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Alabama Legislature returns for day 10 of the 2021 Legislative Session

The House has an ambitious proposed special order calendar.

The Alabama House chambers. (FILE PHOTO)

The Alabama House of Representatives and the Alabama Senate will return to Montgomery on Tuesday for the 10th day of the 2021 Legislative Session. The House will go into session at 1 p.m. and the Senate will convene at 2 p.m.

The House has an ambitious proposed special order calendar.

The House will be considering House Bill 392 by state Rep. Mike Jones, R-Andalusia, which would create a Joint Legislative Oversight Committee on Obligation Transparency to give the Legislature oversight of large contracts signed by the governor’s office. It is the current understanding that this would not retroactively give the Legislature the ability to deal with existing contracts, including Gov. Kay Ivey’s $3 billion lease agreements with private prison owners, though that partly inspired legislators to draft this legislation.

Also being considered is House Bill 103 by Rep. Jamie Kiel, R-Russellville. Under existing law, the governor and Legislature are each authorized to declare a state of emergency. During a state of emergency, the governor, state departments and agencies and local governing bodies are authorized to issue emergency orders, rules or regulations, including orders, rules or regulations that require businesses and other entities to implement certain safety precautions in order to operate. This bill would provide that, during a state of emergency involving a pandemic, epidemic, bioterrorism event, or the appearance of a novel or previously controlled or eradicated infectious disease or biological toxin, businesses and churches could continue to operate as long as they follow safety precautions.

House Bill 385 by Rep. Laura Hall, D-Huntsville, would revise the focus of the content, course materials and instruction provided to public school students in any program or curriculum that includes sex education or the human reproductive process. Some critics have claimed that the current course of study for sex education and morality is archaic.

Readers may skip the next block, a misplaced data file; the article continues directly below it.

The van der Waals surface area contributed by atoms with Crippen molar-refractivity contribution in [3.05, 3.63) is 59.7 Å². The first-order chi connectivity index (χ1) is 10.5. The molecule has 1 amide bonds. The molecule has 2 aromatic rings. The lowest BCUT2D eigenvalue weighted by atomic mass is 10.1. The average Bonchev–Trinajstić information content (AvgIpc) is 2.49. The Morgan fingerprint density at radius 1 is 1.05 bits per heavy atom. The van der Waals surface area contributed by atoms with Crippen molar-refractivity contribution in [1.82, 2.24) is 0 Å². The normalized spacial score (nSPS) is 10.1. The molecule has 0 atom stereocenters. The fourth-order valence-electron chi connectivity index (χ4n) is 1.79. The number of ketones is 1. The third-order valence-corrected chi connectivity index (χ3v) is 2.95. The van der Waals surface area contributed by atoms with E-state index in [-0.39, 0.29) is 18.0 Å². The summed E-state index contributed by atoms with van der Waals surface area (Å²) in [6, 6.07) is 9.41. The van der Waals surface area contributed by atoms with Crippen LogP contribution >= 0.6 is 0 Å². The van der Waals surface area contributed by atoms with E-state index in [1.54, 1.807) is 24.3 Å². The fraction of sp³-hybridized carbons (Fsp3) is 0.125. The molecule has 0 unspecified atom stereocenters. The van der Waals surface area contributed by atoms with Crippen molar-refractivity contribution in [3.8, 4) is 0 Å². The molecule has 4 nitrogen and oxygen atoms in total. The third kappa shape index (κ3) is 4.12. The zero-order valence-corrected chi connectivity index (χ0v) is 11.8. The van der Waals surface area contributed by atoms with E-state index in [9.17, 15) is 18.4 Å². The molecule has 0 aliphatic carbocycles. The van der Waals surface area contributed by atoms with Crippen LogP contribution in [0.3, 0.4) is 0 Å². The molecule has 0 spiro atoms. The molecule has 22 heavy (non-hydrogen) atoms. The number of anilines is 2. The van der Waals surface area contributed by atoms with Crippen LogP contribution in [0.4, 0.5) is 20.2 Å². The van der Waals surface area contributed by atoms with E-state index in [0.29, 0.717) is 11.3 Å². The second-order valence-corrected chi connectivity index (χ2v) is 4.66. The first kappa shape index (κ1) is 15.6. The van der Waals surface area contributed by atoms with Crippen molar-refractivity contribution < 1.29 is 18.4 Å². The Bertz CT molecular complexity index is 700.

House Bill 255 by Rep. Shedd, R-Baileyton, dealing with the Senior Services Department advisory board of directors would allow authorization for designee to attend meetings on behalf of an ex officio member and creates an additional member of the board.

House Bill 330 by Rep. Alan Baker, R-Brewton, on criminal prosecutions, would update outdated language in existing laws pertaining to video depositions in child abuse prosecutions. The current code talks about video tape. Most videos done today are not done in a “tape” format.

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House Bill 136 by Rep. Chip Brown, R-Hollinger’s Island, would designate the Dauphin Island Sea Lab as the official Aquarium of the state of Alabama.

House Bill 391 by Rep. Scott Stadthagen, R-Hartselle, would provide that public K-12 schools may not participate in, sponsor, or provide coaching staff for interscholastic athletic events at which athletes are allowed to participate in competition against athletes who are of a different biological sex, unless the event specifically includes both biological sexes.

Rep. Arnold Mooney, R-Indian Springs, is carrying Senate Bill 73 by Sen. Jabo Waggoner, R-Vestavia. SB73 deals with the Board of Athletic Trainers.

House Bill 344 by state Rep. David Faulkner, R-Mountain Brook, would allow seniors who qualify for a homestead exemption, to apply for that exemption electronically rather than having to go to the courthouse.

House Bill 324 by Rep. Paul Lee, R-Dothan, would expand the different types of foster family homes allowed under state code.

House Bill 279 by Rep. Faulkner would require hospitals to bill an injured person’s health insurance and only seek compensation from health insurance unless certain circumstances apply. This clarifies hospital lien provisions.

State Rep. Gray Jeremy Gray, D-Opelika, is carrying Senate Bill 183 by Sen. Vivian Figures, D-Mobile. SB183 authorizes the Board of Nursing to draft rules to allow licensed nurses to delegate certain tasks to other medical personnel not licensed as registered nurses.

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House Bill 249 by Lee would require a health benefit plan that provides coverage for prescription insulin drugs to cap the total amount of any cost-sharing or co-pay that an insured is required to pay for a covered prescription insulin drug.

House Bill 112 by Rep. Phillip Pettus, R-Killen, would authorize the Alabama Fire College to provide certification to peer support members.

House Bill 340 by Faulkner would exempt materials used for public road and highway projects from having to pay sales and use taxes.

House Bill 246 by Gray would allow yoga to be offered in Alabama K-12 schools.

The Alabama Senate has not yet released a proposed special order calendar for their session.

Brandon Moseley is a former reporter at the Alabama Political Reporter.

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